RUN THE NUMBERS: Everything You Need to Know About the 2023 WSOP

From the biggest buy-ins to the biggest fields, from Main Event records to Daniel Negreanu’s improbably bracelet dry spell, we run the numbers on the 2023 World Series of Poker.

Tim Fiorvanti
Jun 1, 2023
Phil Hellmuth will look to extend his all-time WSOP bracelet record of 16 this summer – six ahead of any other player on the list.

The 2023 World Series of Poker is officially underway, and what better opportunity than the start of seven straight weeks of wall-to-wall poker to dig into some of the gaudy numbers attached to such a momentous amount of tournaments, bracelets, and money that will be won between now and mid-July.

Without further ado, let’s Run the Numbers on the 2023 WSOP.

115:  The total number of WSOP bracelet events for players who will be in Las Vegas this summer – 95 live, and 20 online events that will share a player pool with New Jersey. Only 5 of the live events – Casino Employees, Tournament of Champions, Ladies Championship, Seniors Event, and Super Seniors Event – are not open events.

833 1/3:  The buy-in for the $250,000 Super High Roller event is 833 1/3 times the size of the smallest buy-in on the schedule at the 2023 WSOP, the $300 Gladiators event.

10: Number of 2023 WSOP events with a buy-in of at least $25,000, a record for any year at the WSOP.

28,371: The largest field in WSOP history, which belongs to the 2019 ‘Big 50’ $500 No Limit Hold’em event. Generating a prize pool of $13,509,435, Femi Fashakin won $1,147,449 for his effort – 2,295 times the $500 buy-in.

The $300 Gladiators event at the 2023 WSOP, the smallest ever buy-in price point for a live WSOP bracelet event, has guaranteed $3 million (minimum 10,000 entries, before considering rake), but with four starting flights and multiple re-entries allowed, it has the best chance of any event on the schedule this summer to push towards that record number.

97: Number of times someone has won multiple WSOP bracelets in a single year. players have won multiple bracelets in a year twice, with only two of those players winning multiple bracelets in back-to-back years – Gary “Bones” Berland (1978 & 1979) and Layne Flack (2002 & 2003). 6 players have won three WSOP bracelets in a single year – Puggy Pearson (1973), Phil Hellmuth (1993), Ted Forrest (1993), Phil Ivey (2002), Jeff Lisandro (2009) and George Danzer (2014).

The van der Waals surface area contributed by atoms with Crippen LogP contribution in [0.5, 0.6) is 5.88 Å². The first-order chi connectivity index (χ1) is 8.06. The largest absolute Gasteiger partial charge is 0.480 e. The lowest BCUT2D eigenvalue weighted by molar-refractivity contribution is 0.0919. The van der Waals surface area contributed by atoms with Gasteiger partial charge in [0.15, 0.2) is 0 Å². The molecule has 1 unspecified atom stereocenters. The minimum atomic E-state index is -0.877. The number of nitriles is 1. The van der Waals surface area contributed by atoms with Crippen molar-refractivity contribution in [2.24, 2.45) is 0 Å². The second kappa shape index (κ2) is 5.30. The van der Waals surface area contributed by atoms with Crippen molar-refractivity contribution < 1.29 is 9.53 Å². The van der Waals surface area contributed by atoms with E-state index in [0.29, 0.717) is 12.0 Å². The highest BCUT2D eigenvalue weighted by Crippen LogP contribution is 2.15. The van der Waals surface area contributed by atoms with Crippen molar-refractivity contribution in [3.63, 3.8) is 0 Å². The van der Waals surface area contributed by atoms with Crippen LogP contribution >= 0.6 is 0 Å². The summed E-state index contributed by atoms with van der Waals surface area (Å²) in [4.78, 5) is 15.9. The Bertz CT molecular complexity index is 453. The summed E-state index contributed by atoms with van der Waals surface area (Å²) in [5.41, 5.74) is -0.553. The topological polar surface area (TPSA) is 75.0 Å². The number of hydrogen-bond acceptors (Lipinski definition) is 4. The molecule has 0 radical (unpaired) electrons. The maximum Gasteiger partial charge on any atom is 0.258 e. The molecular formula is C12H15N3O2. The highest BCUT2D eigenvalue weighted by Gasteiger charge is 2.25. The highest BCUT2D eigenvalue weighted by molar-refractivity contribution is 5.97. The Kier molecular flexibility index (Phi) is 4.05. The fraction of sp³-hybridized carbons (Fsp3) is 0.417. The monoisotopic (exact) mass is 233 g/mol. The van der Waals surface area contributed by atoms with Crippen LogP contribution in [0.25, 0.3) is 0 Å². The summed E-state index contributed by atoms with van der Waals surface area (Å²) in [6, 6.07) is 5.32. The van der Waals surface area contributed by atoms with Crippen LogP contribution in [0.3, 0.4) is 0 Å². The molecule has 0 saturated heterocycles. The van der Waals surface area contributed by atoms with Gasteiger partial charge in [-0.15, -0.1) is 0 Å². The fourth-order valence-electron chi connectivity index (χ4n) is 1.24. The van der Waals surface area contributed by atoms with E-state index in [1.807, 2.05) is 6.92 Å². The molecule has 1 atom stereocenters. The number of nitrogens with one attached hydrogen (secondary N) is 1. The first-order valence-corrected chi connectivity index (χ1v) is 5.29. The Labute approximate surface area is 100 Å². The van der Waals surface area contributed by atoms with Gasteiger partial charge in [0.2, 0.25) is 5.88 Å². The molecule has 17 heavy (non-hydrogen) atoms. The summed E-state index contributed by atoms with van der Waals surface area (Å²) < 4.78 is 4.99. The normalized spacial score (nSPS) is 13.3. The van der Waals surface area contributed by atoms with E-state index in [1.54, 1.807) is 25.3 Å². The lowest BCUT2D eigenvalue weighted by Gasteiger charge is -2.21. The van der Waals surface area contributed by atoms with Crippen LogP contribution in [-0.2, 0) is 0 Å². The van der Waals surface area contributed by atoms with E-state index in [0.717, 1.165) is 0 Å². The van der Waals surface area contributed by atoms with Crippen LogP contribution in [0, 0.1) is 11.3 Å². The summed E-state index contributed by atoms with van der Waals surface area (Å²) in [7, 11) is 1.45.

$18,346,673: The largest single prize ever awarded at the WSOP, won by Antonio Esfandiari at the inaugural $1 million Big One for One Drop in 2012.

3,506: Number of days between Daniel Negreanu’s last WSOP bracelet win, in the 2013 WSOP Europe €25,600 High Roller, to Day 1 of the 2023 WSOP.

$14,219,969 – The total amount that Negreanu has cashed for in live WSOP events in that window of time. He’s had two seven-figure results, including $8,288,001 for second in the 2014 $1 million Big One for One Drop. He has made 20 Final Tables, with 5 seconds, 5 thirds, 2 fourths, and 83 total cashes.

Brian Hastings has made a rapid ascent up the all-time WSOP bracelet list, winning five times over the last 10 years.

Since Negreanu’s last WSOP bracelet win:

  • Phil Hellmuth has won 3 times, extending his all-time lead to 16. That’s 6 more than any other player on the list.
  • 2 players have won 5 WSOP bracelets.
  • 13 players have won at least 4 WSOP bracelets in the interim.
    • John Hennigan has won 4 of his 6 career WSOP bracelets.
    • Jeremy Ausmus won 4 of his 5 career WSOP bracelets; Ausmus won his first 7 days before Negreanu won in October 2013.
    • Adam Friedman won 4 of his 5 career WSOP bracelets.
    • Adrian Mateos, who won the 2013 WSOPE Main Event for his first career WSOP bracelet the day after Negreanu’s sixth, now has 4 career bracelets.
    • Michael Addamo, George Danzer, Asi Moshe, David Peters, Brad Ruben, Ben Yu and Anthony Zinno each have 4 bracelet wins since Negreanu last won.

8,774: The number of players the 2023 WSOP Main Event will need to beat the all-time record. The 2006 WSOP Main Event drew 8,773 players, with Jamie Gold winning the tournament and the record $12 million payout. The overall prize pool for that event was $82,512,162. The 2022 WSOP Main Event field got the closest to matching it, with 8,663 players and a prize pool of $80,782,475.

If the WSOP Main Event field hits 8,774 (or more) in 2023, the WSOP will be giving one of the players in the field a seat in the next 30 WSOP main events in a random draw.

$10 million: The amount paid to the three players who are tied for the second-largest WSOP Main Event prize in history: 2014 champion Martin Jacobson, 2019 champ Hossein Ensan and 2022 winner Espen Jorstad.